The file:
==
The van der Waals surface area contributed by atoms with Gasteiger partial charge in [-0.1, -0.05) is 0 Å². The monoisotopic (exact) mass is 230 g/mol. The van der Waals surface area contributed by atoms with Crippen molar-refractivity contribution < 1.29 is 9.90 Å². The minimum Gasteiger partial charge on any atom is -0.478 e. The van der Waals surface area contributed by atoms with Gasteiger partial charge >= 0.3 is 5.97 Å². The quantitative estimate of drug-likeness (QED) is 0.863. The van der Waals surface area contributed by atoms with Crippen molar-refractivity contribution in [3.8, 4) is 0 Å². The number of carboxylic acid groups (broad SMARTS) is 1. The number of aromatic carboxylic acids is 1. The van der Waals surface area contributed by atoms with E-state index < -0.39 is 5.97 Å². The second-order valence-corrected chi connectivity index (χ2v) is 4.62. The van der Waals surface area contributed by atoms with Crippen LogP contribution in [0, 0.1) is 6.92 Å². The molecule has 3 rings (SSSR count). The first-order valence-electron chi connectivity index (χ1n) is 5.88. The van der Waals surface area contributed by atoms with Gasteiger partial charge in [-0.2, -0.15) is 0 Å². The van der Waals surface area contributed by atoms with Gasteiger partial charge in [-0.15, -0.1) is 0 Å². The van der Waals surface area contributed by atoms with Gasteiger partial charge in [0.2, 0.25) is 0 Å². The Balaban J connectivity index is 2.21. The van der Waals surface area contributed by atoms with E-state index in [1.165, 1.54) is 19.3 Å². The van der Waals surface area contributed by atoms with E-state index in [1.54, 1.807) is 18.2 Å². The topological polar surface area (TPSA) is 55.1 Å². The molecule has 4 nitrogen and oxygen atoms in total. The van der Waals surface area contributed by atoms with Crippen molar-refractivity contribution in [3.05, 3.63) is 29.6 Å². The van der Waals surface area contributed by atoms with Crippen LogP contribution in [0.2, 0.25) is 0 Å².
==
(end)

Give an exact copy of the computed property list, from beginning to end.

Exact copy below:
The van der Waals surface area contributed by atoms with Gasteiger partial charge in [-0.1, -0.05) is 0 Å². The monoisotopic (exact) mass is 230 g/mol. The van der Waals surface area contributed by atoms with Crippen molar-refractivity contribution < 1.29 is 9.90 Å². The minimum Gasteiger partial charge on any atom is -0.478 e. The van der Waals surface area contributed by atoms with Gasteiger partial charge >= 0.3 is 5.97 Å². The quantitative estimate of drug-likeness (QED) is 0.863. The van der Waals surface area contributed by atoms with Crippen molar-refractivity contribution in [3.8, 4) is 0 Å². The number of carboxylic acid groups (broad SMARTS) is 1. The number of aromatic carboxylic acids is 1. The van der Waals surface area contributed by atoms with E-state index < -0.39 is 5.97 Å². The second-order valence-corrected chi connectivity index (χ2v) is 4.62. The van der Waals surface area contributed by atoms with Crippen LogP contribution in [0, 0.1) is 6.92 Å². The molecule has 3 rings (SSSR count). The first-order valence-electron chi connectivity index (χ1n) is 5.88. The van der Waals surface area contributed by atoms with Gasteiger partial charge in [-0.2, -0.15) is 0 Å². The van der Waals surface area contributed by atoms with Gasteiger partial charge in [-0.15, -0.1) is 0 Å². The van der Waals surface area contributed by atoms with Gasteiger partial charge in [0.2, 0.25) is 0 Å². The Balaban J connectivity index is 2.21. The van der Waals surface area contributed by atoms with E-state index in [1.165, 1.54) is 19.3 Å². The van der Waals surface area contributed by atoms with E-state index in [1.54, 1.807) is 18.2 Å². The topological polar surface area (TPSA) is 55.1 Å². The molecule has 4 nitrogen and oxygen atoms in total. The van der Waals surface area contributed by atoms with Crippen molar-refractivity contribution in [3.05, 3.63) is 29.6 Å². The van der Waals surface area contributed by atoms with Crippen LogP contribution in [0.2, 0.25) is 0 Å².